1. Our way of life takes liberties with human nature. It uses Enlightenment ideas about reason which Samuel Hammond says psychologists know are “very unrealistic” (if not laughable).

2. Hammond’s essay on liberalism (=workable liberties sought by lefties and conservatives) makes many crucial points, but isn’t entirely realistic about reason’s role.

3. Key principles of workable liberty are discovered, not invented. For instance, Hammond says, church/state separation and multicultural religious toleration were discovered in 1590s India under Islamic rule. And in 1640s Europe after many wars. (Aside, the supposed “failure of multiculturalism”isn’t universal).

4. Certain behavioral rule patterns (like the Golden Rule, or property rights) are discoverable by any perspective-taking game-theoretic thinking.

5. Game theory enables “mathematical…ethics" with patterns as provable as geometry. And like geometry, game theory takes teaching (try rediscovering Euclid). But cooperation-preserving game theory matters far more than geometry.

6. Hammond mentions the badly taught Prisoner’s Dilemma game. If the strategy labeled “rational” produces bad results, is it rightly called rational?  That the Golden Ruled or god-fearing beat “rationalists” suggests we need to rescue “rationality.”

7. “Experts play a vital role” says Hammond. Yes, but only if they’re properly motivated. If experts (or leaders) aren’t loyal to something above self-gain, like the public good, they’re buyable and unreliable (see Plato on greed-driven politics, + original idiocy).

8. Hammond feels that “reason can help establish… cooperative norms.” But they’re also established, transmitted and internalized emotionally (see paleo-economics). Social emotions evolved partly for cooperation, as did language (we’ve got evolved social cooperation rule processors, akin to our tacit grammar rule processors).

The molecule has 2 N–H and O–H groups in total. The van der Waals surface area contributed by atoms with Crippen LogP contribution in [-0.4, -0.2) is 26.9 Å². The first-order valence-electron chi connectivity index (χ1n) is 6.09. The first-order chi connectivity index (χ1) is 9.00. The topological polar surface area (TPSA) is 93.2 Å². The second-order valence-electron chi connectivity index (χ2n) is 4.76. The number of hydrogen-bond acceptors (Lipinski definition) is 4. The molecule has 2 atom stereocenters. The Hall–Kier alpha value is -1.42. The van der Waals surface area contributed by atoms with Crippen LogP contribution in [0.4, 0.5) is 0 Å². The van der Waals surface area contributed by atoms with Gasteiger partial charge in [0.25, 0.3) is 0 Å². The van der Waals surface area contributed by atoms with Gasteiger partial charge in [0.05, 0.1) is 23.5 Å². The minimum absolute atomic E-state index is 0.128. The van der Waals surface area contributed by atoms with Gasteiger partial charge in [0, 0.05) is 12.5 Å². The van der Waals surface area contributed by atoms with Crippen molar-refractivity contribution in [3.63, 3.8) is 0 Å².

9. Darwin saw that in humans workable cooperative norms work like natural-moral selection. Your way of life discovers them, or it dies out (see needism, + negative telos).

10. Hammond advises “reason and persuasion, not fear-mongering or other emotive strategies.” But persuasion often requires emotion (see Aristotle’s rhetoric). The trick is to recruit emotions for “good,” not to ignore them (see Plato’s emotive Chariot, + facts versus fears).

11. Many besides psychologists know that the Enlightenment’s reason-reliance is laughably unrealistic. Only the unobservant or “experts” educated into “rationalist delusions” or “theory induced blindness” (like model-mesmerized economists) could believe otherwise.

12. Some Enlightenment thinkers understood; Hobbes—>“Reason is not...born with us…but attained by industry,” Hume—>“Reason Is and Ought Only to Be the Slave of the Passions:”

13. But less realistic ideas won, and “Enlightenment errors,” though unempirical, still underpin democracy and economics.

14. Three unempirical “Enlightenment errors,” rationalism, individualism, and hedonism, are particularly seductive because they’re partly truth. However their elegant oversimplifications exclude much that matters. They’re typically empirically complex compositions hybridized with their opposites (emotional and relational rationality, self-deficient individualism, painstaking mattering and meaning-seeking).

15. No workable liberty can permit freedom to harm what your community depends on. Yet “logic” that pits self-interest against collective self-preservation lurks among the market-mesmerized.

16. Ways of life built on unempirical views of emotions or reason aren’t sustainable. Hammond makes progress by using empirically sounder psychology (e.g., mentioning System 1 + System 2). But long-lived liberty requires “behavioral politics” and “better behaved behavioural models.”

 

 

 

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Illustration by Julia SuitsThe New Yorker cartoonist & author of The Extraordinary Catalog of Peculiar Inventions